Tired of all those must-do’s? Try asking this question

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Do you recognize this day?

Wake up (snooze button, anyone?), stumble into the shower, throw some breakfast together (if there’s time), hustle everyone else out the door, dash off to work, forget something halfway down the steps, run through your list of things you must-not-forget-today while you drive to work, dash from meeting to meeting, realize you forgot your lunch on the kitchen counter (probably next to a kid’s homework or a library book you’ve been meaning to return for at least a week now), accumulate three new post-it-notes next to the ones left from yesterday, leave feeling like you’re even further behind than you were when you started.

Dinner? After-school activities? Family? Laundry? Dishes? Bills? Answer your sister’s phone call? Bed? Repeat?

That clutter of must-do’s quickly translates into a heaping serving of resentment topped with fatigue sauce and a sleepless cherry on top, doesn’t it?

But you can’t get out of it. Because you must eat, you must work, you must make sure the kids are okay (and they are, really).

Must. Must. Must.

Or must you?

When we feel put-upon by a lot of external obligations, we feel powerless. Our time is not our own. Our decisions are not our own. That perception of our situation is very strong and very difficult to manage at busy times or moments of transition.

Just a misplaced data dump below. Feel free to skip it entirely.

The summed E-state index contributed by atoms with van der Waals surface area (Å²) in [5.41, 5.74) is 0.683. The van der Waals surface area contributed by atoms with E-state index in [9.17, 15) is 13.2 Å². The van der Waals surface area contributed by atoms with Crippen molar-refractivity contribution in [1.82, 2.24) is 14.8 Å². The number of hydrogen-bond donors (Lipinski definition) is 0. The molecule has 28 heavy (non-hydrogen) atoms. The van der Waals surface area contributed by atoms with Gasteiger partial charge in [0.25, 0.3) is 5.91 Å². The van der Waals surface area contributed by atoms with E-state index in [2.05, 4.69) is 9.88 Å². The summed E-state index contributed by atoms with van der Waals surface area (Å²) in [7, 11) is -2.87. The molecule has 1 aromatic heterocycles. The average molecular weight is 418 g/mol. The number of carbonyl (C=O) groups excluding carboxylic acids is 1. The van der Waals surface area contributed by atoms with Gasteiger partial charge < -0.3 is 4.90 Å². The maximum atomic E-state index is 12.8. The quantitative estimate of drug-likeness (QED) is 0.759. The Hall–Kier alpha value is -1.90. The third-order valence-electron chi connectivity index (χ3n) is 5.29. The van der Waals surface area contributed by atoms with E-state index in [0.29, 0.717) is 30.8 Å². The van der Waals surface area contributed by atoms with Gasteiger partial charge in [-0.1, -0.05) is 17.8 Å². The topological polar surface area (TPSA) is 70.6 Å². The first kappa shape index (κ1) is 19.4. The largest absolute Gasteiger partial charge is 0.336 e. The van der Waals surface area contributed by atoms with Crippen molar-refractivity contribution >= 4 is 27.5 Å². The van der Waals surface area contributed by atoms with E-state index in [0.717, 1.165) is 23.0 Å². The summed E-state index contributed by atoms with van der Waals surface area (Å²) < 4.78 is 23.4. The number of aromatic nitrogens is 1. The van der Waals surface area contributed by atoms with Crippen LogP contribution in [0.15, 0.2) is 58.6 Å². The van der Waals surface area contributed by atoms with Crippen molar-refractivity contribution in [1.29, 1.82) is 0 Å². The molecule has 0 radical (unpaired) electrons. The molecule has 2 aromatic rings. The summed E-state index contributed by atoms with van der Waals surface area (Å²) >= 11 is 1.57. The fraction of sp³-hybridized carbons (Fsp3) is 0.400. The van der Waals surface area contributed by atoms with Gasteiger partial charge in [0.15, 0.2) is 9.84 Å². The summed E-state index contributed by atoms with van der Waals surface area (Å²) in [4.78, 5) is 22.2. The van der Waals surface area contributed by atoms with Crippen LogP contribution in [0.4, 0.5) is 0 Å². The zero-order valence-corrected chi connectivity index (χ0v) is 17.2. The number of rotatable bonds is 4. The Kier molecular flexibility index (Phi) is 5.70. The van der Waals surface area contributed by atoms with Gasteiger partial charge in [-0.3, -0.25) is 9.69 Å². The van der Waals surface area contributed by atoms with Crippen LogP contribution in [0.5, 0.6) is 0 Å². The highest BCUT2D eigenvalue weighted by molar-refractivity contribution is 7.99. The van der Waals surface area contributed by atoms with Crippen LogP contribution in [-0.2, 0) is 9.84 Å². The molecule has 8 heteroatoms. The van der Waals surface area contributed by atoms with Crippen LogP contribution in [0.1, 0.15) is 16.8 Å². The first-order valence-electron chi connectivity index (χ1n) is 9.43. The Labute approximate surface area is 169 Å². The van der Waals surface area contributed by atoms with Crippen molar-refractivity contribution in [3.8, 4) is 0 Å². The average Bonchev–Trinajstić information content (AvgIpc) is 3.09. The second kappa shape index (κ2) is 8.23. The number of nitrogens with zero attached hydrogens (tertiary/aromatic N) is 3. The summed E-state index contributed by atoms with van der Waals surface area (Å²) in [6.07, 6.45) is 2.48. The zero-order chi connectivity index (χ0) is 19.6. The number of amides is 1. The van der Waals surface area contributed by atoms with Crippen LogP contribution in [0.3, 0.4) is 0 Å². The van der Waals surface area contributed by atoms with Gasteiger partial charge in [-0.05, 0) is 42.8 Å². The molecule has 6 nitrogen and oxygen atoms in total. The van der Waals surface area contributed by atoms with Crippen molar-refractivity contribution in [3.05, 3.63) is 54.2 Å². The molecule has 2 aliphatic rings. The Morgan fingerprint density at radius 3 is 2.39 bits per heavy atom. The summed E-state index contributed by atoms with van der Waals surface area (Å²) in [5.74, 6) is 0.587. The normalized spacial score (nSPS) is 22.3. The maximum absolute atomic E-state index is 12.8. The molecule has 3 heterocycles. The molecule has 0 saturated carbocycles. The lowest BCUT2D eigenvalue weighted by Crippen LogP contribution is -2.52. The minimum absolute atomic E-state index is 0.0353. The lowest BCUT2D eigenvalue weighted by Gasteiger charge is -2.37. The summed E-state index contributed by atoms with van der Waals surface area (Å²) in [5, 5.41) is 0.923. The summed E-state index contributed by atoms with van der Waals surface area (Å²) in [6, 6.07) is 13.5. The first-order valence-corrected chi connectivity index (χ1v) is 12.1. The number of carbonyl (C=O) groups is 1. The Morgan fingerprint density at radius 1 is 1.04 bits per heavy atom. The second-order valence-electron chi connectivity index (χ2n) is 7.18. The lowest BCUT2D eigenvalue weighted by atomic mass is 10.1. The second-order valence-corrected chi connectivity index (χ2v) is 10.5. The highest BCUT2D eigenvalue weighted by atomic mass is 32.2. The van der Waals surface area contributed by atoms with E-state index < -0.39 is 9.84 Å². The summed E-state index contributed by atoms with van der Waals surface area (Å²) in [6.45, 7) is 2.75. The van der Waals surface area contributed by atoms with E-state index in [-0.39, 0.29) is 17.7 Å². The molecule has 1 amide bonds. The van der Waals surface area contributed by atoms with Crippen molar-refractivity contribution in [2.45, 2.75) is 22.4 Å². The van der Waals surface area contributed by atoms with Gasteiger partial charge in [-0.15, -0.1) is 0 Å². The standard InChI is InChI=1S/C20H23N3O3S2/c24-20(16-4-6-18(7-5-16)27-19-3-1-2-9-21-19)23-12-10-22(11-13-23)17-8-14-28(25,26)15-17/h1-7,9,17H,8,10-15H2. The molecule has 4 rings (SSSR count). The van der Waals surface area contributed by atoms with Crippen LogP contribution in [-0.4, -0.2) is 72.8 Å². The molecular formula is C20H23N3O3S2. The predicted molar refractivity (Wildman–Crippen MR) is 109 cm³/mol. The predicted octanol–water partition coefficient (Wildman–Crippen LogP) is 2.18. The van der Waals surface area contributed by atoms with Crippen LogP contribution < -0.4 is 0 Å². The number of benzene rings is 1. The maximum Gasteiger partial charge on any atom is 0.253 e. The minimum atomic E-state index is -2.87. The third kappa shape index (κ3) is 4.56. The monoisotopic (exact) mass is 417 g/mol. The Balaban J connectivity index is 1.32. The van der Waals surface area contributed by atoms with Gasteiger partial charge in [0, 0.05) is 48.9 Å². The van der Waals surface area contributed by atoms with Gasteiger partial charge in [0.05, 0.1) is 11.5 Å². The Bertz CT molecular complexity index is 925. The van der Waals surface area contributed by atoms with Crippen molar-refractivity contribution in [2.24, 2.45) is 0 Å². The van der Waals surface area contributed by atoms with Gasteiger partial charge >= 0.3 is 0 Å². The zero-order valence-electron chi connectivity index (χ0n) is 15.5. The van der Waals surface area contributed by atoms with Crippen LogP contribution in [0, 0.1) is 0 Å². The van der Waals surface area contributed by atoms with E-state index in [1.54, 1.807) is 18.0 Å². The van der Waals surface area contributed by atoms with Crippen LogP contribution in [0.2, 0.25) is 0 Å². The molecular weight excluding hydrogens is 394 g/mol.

That’s when you can ask this question: Must I? Or can I choose?

There are external forces at work in our lives. Yet we usually have more choices than we realize. The problem is that by the time you arrive at this over-stressed point, you don’t feel like you have the chance to stop and ask. You feel like you don’t have a choice.

There are a lot of choices though. Start with some small ones and build up you choosing muscles. Through practice, you can change your perspective from put-upon to making-decisions.

How?

Start small.

A colleague told me he sits in his car for one minute when he leaves the office. He just sits there. He breathes. It’s a minute of reset.

I tend to stay until the last moment, dash out the door, turn the key, pull out, and drive all in a matter of moments.

His way is better. He’s choosing to regain control over that moment and says it makes a clean break between work and home.

That’s a small step with big payoffs.

Pay attention.

How often do you scarf down your lunch giving it hardly a thought? When your child or partner asks what you ate for lunch and you can’t really remember, that’s a sign that you’re not choosing to eat lunch, you’re just letting it happen. (hopefully!)

Take a moment. Eat lunch. Choose to pay attention.

Focus.

Your mind is scrambling along at a million miles, generating anxious to-do’s while you’re supposedly watching your kid’s sports team. You’re surfing the phone, trying to do something that would take you a fraction of the time on a computer, but you’ve got to multi-task and get that last email out.  Really? Or are you choosing to be absorbed in something that might get a few kudos from people who (you hope) notice how dedicated you are?

Your choice.

Manage your time.

Time management isn’t something you’re born with. Some people have a gift, yes. The rest of us learn it.

Too busy to learn?

Your choice.

The bottom line is, when you start seeing your time as something you choose to use, and seeing yourself as an active participant in your life, your ability to choose well goes way up. Your perspective changes.

That’s a great choice.

Want some more information on time management? Check out these resources:

Why you should do your worst task first today

Psychology Today articles on time management

Make your working hours work for you – Entrepreneur article

Manage your energy, not your time – HBR article

Are you ready to take it to the next level?

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